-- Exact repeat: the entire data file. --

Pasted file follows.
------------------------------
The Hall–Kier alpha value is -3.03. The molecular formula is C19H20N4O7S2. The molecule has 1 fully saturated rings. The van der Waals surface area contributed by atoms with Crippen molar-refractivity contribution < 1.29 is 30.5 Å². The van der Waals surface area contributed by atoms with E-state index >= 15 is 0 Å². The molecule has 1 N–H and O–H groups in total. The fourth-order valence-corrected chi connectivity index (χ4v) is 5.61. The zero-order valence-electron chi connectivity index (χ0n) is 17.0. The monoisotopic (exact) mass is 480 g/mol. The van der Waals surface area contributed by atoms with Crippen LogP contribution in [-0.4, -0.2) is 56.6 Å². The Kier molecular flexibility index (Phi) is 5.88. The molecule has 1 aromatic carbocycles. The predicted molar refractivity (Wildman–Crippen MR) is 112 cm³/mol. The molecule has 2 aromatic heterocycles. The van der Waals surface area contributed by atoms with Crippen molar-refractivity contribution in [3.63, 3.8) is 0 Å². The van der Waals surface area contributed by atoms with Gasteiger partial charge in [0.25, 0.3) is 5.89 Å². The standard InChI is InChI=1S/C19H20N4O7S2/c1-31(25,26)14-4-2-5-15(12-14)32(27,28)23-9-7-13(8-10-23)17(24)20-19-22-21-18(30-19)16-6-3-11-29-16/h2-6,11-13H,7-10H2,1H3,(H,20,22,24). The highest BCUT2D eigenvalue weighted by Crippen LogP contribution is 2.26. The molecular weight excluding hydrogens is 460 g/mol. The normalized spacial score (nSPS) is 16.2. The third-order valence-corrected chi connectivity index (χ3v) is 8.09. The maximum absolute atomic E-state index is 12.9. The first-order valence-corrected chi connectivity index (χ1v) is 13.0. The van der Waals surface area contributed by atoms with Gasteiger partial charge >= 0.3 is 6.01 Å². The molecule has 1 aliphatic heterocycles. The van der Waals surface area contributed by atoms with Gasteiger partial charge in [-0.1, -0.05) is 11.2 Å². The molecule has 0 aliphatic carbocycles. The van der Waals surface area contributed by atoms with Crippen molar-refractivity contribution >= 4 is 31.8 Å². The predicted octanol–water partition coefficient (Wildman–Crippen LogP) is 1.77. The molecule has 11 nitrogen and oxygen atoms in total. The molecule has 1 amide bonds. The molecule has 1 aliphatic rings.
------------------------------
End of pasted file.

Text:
The Hall–Kier alpha value is -3.03. The molecular formula is C19H20N4O7S2. The molecule has 1 fully saturated rings. The van der Waals surface area contributed by atoms with Crippen molar-refractivity contribution < 1.29 is 30.5 Å². The van der Waals surface area contributed by atoms with E-state index >= 15 is 0 Å². The molecule has 1 N–H and O–H groups in total. The fourth-order valence-corrected chi connectivity index (χ4v) is 5.61. The zero-order valence-electron chi connectivity index (χ0n) is 17.0. The monoisotopic (exact) mass is 480 g/mol. The van der Waals surface area contributed by atoms with Crippen LogP contribution in [-0.4, -0.2) is 56.6 Å². The Kier molecular flexibility index (Phi) is 5.88. The molecule has 1 aromatic carbocycles. The predicted molar refractivity (Wildman–Crippen MR) is 112 cm³/mol. The molecule has 2 aromatic heterocycles. The van der Waals surface area contributed by atoms with Crippen molar-refractivity contribution in [3.63, 3.8) is 0 Å². The van der Waals surface area contributed by atoms with Gasteiger partial charge in [0.25, 0.3) is 5.89 Å². The standard InChI is InChI=1S/C19H20N4O7S2/c1-31(25,26)14-4-2-5-15(12-14)32(27,28)23-9-7-13(8-10-23)17(24)20-19-22-21-18(30-19)16-6-3-11-29-16/h2-6,11-13H,7-10H2,1H3,(H,20,22,24). The highest BCUT2D eigenvalue weighted by Crippen LogP contribution is 2.26. The molecular weight excluding hydrogens is 460 g/mol. The normalized spacial score (nSPS) is 16.2. The third-order valence-corrected chi connectivity index (χ3v) is 8.09. The maximum absolute atomic E-state index is 12.9. The first-order valence-corrected chi connectivity index (χ1v) is 13.0. The van der Waals surface area contributed by atoms with Gasteiger partial charge >= 0.3 is 6.01 Å². The molecule has 1 aliphatic heterocycles. The van der Waals surface area contributed by atoms with Gasteiger partial charge in [-0.1, -0.05) is 11.2 Å². The molecule has 0 aliphatic carbocycles. The van der Waals surface area contributed by atoms with Crippen molar-refractivity contribution >= 4 is 31.8 Å². The predicted octanol–water partition coefficient (Wildman–Crippen LogP) is 1.77. The molecule has 11 nitrogen and oxygen atoms in total. The molecule has 1 amide bonds. The molecule has 1 aliphatic rings.